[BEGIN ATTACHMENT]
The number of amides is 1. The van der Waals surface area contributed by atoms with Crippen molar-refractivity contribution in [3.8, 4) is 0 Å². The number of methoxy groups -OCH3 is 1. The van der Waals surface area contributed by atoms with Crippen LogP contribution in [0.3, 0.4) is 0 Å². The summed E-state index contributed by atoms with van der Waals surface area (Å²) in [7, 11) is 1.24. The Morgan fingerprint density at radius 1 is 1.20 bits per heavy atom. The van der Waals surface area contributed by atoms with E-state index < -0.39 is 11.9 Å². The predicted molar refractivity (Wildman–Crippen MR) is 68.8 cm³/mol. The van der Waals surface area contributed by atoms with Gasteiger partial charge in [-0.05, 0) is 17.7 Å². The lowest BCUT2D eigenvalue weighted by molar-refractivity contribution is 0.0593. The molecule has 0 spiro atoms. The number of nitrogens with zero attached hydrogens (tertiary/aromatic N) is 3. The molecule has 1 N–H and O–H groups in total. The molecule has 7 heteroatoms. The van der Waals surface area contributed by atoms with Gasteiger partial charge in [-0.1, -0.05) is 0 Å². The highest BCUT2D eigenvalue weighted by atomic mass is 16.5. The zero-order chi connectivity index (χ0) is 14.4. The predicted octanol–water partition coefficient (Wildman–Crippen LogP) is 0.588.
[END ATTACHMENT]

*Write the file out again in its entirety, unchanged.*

The number of amides is 1. The van der Waals surface area contributed by atoms with Crippen molar-refractivity contribution in [3.8, 4) is 0 Å². The number of methoxy groups -OCH3 is 1. The van der Waals surface area contributed by atoms with Crippen LogP contribution in [0.3, 0.4) is 0 Å². The summed E-state index contributed by atoms with van der Waals surface area (Å²) in [7, 11) is 1.24. The Morgan fingerprint density at radius 1 is 1.20 bits per heavy atom. The van der Waals surface area contributed by atoms with E-state index < -0.39 is 11.9 Å². The predicted molar refractivity (Wildman–Crippen MR) is 68.8 cm³/mol. The van der Waals surface area contributed by atoms with Gasteiger partial charge in [-0.05, 0) is 17.7 Å². The lowest BCUT2D eigenvalue weighted by molar-refractivity contribution is 0.0593. The molecule has 0 spiro atoms. The number of nitrogens with zero attached hydrogens (tertiary/aromatic N) is 3. The molecule has 1 N–H and O–H groups in total. The molecule has 7 heteroatoms. The van der Waals surface area contributed by atoms with Gasteiger partial charge in [-0.1, -0.05) is 0 Å². The highest BCUT2D eigenvalue weighted by atomic mass is 16.5. The zero-order chi connectivity index (χ0) is 14.4. The predicted octanol–water partition coefficient (Wildman–Crippen LogP) is 0.588.